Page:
Exercise for Children and Adults With ADHD

Now that we've explained the benefits of exercise for children and adults with ADHD, what are the best types of exercise?

The good news is that almost any exercise will help. Dr. John Ratey, author of Spark: The Revolutionary Science of Exercise and the Brain, says that even as little as 30 minutes of walking four days per week can provide significant improvement to patients with ADHD.

However, there are a number of types of exercise that offer extra benefits to people with ADHD.

Active, fast moving team sports are a good choice for many people with ADHD, especially those in the early stages of treatment, because they hold interest more easily than more solitary sports and can help improve planning and organization skills.

Some studies have found that sports and activities such as tae kwan do, ballet, and gymnastics, which require careful attention to the body's movements, train the attention systems of children and adults with ADHD to concentrate more carefully and increase attention span.

Long distance sports such as running and biking offer similar benefits to the attention span.

Finally, sports such as hiking and trail running that take place in beautiful natural settings may offer special benefits to people with ADHD. Recent studies have found strong evidence of the remarkable benefits that regular contact with nature offers to children and adults with ADHD. For more, please read ADHD Alternative Treatments: Nature Therapy.


    0 of 8192 characters used
    Post Comment
    • Dubullu El profile image

      Dubullu El 

      10 years ago from Richmond, Va.

      Great advice / information. I totally agree and feel that the exercise is needed as many days as you need to to stay focused. With or without, ADHD, depression, anxiety, or any other ailment, it does a world of good.

      Great Job, Kerrg!

    • I_roy profile image


      10 years ago from INDIA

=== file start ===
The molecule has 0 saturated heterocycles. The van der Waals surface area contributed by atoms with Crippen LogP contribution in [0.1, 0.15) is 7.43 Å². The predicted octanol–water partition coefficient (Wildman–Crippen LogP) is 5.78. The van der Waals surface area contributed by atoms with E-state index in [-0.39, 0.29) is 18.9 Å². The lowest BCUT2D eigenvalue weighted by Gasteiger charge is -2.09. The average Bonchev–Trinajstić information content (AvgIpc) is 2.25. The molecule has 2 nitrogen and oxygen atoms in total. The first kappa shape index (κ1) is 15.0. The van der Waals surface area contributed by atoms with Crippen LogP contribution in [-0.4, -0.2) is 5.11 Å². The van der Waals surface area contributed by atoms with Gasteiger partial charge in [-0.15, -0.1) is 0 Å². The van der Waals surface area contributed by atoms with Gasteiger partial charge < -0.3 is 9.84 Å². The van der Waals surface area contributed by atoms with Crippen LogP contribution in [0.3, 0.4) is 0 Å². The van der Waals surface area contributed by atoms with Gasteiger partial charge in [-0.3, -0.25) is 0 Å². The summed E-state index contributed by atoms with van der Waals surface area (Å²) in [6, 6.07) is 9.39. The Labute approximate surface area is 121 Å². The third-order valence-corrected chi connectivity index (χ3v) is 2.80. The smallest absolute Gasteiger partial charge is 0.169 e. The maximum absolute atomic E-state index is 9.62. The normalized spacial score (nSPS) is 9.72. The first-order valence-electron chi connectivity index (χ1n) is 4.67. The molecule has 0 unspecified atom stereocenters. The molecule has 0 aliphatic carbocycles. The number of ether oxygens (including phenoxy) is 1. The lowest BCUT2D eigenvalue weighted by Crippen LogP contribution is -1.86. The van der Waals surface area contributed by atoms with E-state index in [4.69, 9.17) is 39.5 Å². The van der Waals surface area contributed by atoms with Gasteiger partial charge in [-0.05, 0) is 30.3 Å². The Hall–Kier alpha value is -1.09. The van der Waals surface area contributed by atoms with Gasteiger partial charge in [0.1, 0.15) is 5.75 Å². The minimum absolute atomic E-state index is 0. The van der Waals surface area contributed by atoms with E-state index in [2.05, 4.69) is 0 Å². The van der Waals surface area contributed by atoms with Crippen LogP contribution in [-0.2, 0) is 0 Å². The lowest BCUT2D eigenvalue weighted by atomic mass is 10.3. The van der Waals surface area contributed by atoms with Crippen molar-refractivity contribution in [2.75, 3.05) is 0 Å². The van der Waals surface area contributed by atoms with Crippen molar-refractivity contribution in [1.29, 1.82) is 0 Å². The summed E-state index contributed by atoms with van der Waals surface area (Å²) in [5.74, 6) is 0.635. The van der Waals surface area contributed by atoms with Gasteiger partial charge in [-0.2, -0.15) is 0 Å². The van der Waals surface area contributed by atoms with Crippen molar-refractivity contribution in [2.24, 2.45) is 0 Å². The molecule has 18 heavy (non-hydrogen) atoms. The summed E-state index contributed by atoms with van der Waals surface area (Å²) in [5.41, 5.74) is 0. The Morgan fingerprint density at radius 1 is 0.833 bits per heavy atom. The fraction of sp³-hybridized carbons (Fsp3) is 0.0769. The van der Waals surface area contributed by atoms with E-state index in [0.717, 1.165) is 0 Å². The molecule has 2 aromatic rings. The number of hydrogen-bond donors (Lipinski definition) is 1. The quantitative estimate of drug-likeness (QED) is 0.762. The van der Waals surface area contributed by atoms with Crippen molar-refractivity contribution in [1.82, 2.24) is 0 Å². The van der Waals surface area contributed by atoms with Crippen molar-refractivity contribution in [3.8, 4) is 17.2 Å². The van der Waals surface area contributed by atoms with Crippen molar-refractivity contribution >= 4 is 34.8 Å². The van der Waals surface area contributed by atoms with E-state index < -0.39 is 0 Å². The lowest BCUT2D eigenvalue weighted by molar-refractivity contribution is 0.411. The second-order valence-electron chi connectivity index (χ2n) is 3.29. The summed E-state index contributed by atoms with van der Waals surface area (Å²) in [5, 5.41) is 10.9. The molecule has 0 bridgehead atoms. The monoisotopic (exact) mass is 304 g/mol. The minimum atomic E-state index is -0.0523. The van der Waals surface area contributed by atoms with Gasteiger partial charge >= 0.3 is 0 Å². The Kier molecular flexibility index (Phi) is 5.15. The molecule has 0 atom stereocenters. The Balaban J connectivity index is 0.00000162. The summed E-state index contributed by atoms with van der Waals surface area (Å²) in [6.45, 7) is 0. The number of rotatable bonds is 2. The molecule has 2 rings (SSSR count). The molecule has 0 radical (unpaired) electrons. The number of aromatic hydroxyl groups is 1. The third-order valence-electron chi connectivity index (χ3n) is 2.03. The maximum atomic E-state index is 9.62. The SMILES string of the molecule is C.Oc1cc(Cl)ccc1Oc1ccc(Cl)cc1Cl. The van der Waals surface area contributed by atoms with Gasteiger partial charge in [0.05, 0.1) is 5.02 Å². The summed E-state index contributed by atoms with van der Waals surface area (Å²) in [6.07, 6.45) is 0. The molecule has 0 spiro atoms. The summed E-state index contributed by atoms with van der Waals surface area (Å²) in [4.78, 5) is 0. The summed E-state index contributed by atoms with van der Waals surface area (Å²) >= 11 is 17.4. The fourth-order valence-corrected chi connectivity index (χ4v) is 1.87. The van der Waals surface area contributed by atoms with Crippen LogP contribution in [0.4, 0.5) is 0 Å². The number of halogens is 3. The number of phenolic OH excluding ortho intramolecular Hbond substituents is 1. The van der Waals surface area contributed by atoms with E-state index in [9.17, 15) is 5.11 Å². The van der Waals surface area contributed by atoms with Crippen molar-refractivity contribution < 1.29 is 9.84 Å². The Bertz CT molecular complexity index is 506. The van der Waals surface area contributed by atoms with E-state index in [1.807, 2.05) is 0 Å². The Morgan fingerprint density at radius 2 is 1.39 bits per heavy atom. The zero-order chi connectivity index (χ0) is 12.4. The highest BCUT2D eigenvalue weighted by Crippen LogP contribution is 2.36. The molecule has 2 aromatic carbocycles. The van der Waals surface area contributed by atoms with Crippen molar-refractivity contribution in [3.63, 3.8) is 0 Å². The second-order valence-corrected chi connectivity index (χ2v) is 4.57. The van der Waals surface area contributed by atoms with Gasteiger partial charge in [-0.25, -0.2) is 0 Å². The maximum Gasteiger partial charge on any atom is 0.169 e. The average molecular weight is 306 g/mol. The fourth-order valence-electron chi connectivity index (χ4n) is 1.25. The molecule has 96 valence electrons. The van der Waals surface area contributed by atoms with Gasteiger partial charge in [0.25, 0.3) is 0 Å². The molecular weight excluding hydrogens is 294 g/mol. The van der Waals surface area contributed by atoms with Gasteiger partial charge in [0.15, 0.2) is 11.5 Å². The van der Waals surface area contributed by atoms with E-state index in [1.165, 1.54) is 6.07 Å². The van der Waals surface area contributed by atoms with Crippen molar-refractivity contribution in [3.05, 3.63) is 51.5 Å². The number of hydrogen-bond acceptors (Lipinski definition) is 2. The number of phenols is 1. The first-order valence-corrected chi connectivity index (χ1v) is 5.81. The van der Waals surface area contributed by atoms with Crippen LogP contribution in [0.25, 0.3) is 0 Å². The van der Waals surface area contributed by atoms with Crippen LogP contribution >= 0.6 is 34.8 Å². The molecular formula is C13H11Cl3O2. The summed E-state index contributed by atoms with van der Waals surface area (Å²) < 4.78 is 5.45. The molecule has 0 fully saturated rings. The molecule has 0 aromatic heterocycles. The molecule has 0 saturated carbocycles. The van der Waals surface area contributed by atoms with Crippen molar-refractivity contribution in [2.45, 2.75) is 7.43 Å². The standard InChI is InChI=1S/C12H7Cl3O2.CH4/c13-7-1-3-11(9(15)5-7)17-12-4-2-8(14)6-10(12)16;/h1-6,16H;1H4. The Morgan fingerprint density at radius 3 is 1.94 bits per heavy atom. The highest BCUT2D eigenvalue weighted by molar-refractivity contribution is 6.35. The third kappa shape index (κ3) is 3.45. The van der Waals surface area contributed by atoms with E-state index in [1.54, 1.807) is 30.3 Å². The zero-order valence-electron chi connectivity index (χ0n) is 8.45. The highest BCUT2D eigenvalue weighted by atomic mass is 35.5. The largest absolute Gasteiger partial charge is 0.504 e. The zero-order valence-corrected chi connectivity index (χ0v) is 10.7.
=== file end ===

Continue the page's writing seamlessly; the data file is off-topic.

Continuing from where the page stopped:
Hi Kerryg, your hub is very informative. My daughter who is also an adhd has been recomended various physical excercise to improve her gross motor skillsand with time I've find that it really works.

    • Enelle Lamb profile image

      Enelle Lamb 

      10 years ago from Canada's 'California'

      Great hub with good, solid information! I am posting a link to your hub on my blog, (Living With ADHD/ODD, the Undeclared Epidemic.) If you have any links that aren't listed in your hubs, that you feel would help, feel free to drop me a note. :) Thanks for this great post!

    • culinarycaveman profile image


      11 years ago from Dem Woods, Sussex, England

      Good hub.

      DIET and EXERCISE, there is no big secret so why is no one listening.

      Did you know that over 50% of the population don't even manage to do 10 minutes walking twice a week!!! The UAE are the laziest with only about 20% managing to walk for 10 minutes twice a week. This and the very poor diet we consume, one has to ask - Where will it end?

    • Dolores Monet profile image

      Dolores Monet 

      11 years ago from East Coast, United States

      KerryG - it seems ironic that the incidence of ADD in children seems to coincide with the reduction of recess and general physical activity in school and at home. I hope lots of young parents read this.


    This website uses cookies

    As a user in the EEA, your approval is needed on a few things. To provide a better website experience, uses cookies (and other similar technologies) and may collect, process, and share personal data. Please choose which areas of our service you consent to our doing so.

    For more information on managing or withdrawing consents and how we handle data, visit our Privacy Policy at:

    Show Details
    HubPages Device IDThis is used to identify particular browsers or devices when the access the service, and is used for security reasons.
    LoginThis is necessary to sign in to the HubPages Service.
    Google RecaptchaThis is used to prevent bots and spam. (Privacy Policy)